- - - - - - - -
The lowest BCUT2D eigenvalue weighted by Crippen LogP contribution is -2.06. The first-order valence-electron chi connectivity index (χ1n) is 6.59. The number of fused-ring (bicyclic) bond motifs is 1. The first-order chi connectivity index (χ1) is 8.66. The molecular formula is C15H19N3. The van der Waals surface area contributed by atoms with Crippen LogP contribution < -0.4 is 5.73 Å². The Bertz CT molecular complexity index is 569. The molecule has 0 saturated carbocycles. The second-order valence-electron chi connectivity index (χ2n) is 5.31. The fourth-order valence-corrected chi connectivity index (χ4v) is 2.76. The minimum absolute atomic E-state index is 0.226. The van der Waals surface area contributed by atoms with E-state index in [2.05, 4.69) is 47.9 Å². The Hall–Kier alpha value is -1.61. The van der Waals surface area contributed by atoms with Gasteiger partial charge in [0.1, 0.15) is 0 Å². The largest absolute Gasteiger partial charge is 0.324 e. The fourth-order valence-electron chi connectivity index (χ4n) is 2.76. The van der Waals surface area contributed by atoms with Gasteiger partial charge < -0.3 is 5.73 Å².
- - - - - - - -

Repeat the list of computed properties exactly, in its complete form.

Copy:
The lowest BCUT2D eigenvalue weighted by Crippen LogP contribution is -2.06. The first-order valence-electron chi connectivity index (χ1n) is 6.59. The number of fused-ring (bicyclic) bond motifs is 1. The first-order chi connectivity index (χ1) is 8.66. The molecular formula is C15H19N3. The van der Waals surface area contributed by atoms with Crippen LogP contribution < -0.4 is 5.73 Å². The Bertz CT molecular complexity index is 569. The molecule has 0 saturated carbocycles. The second-order valence-electron chi connectivity index (χ2n) is 5.31. The fourth-order valence-corrected chi connectivity index (χ4v) is 2.76. The minimum absolute atomic E-state index is 0.226. The van der Waals surface area contributed by atoms with E-state index in [2.05, 4.69) is 47.9 Å². The Hall–Kier alpha value is -1.61. The van der Waals surface area contributed by atoms with Gasteiger partial charge in [0.1, 0.15) is 0 Å². The largest absolute Gasteiger partial charge is 0.324 e. The fourth-order valence-electron chi connectivity index (χ4n) is 2.76. The van der Waals surface area contributed by atoms with Gasteiger partial charge < -0.3 is 5.73 Å².